The Insider’s Guide to Security Testing 

Security testing plays a crucial role in software testing by pinpointing and addressing security risks before they impact you and your users. This article covers the fundamentals of security testing within software testing, detailing its significance and purpose.   

Additionally, we delve into the various types of security testing you can carry out. 

What is Security Testing and Why is it Important? 

Security testing evaluates a system’s security by identifying potential vulnerabilities and threats. This critical phase within the Software Development Life Cycle (SDLC) aims to detect security flaws that could lead to real-world attacks.  

This process goes beyond merely attempting to breach the application and focuses on spotting weaknesses that attackers could exploit. Security testing can be conducted either manually or using automated security testing tools.   

what is security testing

What is Security Testing

At its core, security testing examines the system for possible security risks by conducting positive and negative evaluations to pinpoint security vulnerabilities.   

The key purpose of security testing is to discover and assess the system’s vulnerabilities, enabling the implementation of measures to counteract these threats and ensuring the system remains operational and secure against exploitation. 

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Types Of Security Testing 

Vulnerability scanning 

Vulnerability scanning utilizes specialized software to check a system or application for known issues, such as outdated software or incorrect configurations. This security testing method enables organizations to pinpoint potential vulnerabilities that attackers could exploit swiftly.   

Different vulnerability scans are distinguished by their scope and how deeply they probe into the system. 

  • External Vulnerability Scan—This type focuses on uncovering vulnerabilities accessible from outside the organization’s network that external attackers could exploit.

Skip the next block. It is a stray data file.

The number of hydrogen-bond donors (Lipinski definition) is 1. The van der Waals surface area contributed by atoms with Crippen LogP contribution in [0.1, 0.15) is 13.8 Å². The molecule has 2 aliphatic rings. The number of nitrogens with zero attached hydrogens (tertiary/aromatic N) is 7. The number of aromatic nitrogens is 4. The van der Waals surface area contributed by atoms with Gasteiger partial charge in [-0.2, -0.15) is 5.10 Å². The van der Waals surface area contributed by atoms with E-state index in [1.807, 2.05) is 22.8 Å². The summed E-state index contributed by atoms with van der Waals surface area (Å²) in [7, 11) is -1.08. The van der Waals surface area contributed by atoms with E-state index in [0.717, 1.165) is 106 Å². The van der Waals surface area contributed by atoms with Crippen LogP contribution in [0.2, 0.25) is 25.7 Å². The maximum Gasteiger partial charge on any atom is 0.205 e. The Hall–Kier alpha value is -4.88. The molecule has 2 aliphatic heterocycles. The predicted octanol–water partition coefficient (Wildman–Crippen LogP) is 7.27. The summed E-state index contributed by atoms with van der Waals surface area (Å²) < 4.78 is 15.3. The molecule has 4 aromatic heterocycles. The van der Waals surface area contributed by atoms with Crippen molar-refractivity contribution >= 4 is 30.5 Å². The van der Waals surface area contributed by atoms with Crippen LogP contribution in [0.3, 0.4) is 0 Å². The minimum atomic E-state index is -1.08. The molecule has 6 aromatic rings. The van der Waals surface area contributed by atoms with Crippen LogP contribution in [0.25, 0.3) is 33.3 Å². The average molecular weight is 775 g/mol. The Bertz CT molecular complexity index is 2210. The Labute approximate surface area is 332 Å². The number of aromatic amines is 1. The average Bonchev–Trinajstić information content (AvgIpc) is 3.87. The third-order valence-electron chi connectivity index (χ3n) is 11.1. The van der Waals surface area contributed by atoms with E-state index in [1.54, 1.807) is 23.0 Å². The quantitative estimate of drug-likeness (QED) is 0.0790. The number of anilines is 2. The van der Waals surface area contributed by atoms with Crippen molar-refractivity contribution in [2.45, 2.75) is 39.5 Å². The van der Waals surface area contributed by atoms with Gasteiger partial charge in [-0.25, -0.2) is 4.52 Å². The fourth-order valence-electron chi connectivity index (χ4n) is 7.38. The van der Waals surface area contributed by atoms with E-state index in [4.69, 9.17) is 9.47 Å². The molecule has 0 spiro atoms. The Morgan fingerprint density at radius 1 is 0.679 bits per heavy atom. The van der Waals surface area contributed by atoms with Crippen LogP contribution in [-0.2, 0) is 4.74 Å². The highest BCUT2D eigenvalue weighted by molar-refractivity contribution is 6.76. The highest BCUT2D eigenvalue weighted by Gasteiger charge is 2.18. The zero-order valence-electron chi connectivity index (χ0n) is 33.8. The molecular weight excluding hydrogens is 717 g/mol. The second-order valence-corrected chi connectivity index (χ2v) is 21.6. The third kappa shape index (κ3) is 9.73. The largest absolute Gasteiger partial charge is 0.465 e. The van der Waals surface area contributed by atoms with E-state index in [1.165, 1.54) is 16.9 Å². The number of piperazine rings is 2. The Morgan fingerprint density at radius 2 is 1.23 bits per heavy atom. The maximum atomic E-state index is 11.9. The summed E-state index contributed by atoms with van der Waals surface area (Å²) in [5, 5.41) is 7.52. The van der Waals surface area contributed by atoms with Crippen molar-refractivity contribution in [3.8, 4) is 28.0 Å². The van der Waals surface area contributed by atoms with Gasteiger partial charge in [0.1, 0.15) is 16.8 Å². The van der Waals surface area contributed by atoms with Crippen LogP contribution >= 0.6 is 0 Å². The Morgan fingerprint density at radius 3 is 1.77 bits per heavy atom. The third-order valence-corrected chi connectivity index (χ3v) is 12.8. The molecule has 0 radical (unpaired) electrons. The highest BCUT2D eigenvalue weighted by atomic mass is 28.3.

• Internal Vulnerability Scan – This scan aims to find vulnerabilities that might be exploited by someone with internal access, such as employees or contractors, highlighting internal security weaknesses.  
  • Non-Intrusive Vulnerability Scan – Also known as passive scanning, this approach evaluates a system’s security from a distance, without direct interaction. It involves monitoring network traffic, analyzing system configurations, and reviewing publicly available data to spot potential security issues.  
  • Intrusive Vulnerability Scan – In contrast, intrusive scanning actively engages with the system to uncover vulnerabilities. This involves sending specific types of network traffic, attempting to exploit known vulnerabilities and interacting with applications to mimic potential attack methods. 

Penetration Testing 

Penetration Testing, or Pen-Testing, simulates a cyberattack on applications, systems, or networks within a controlled environment. A reliable and certified security professional should always manually carry out this process to assess the effectiveness of security measures in real time.   

A critical aspect of Pen-Testing is its ability to uncover hidden vulnerabilities, including zero-day threats and business logic errors.   

Here is a step-by-step guide to the penetration testing process: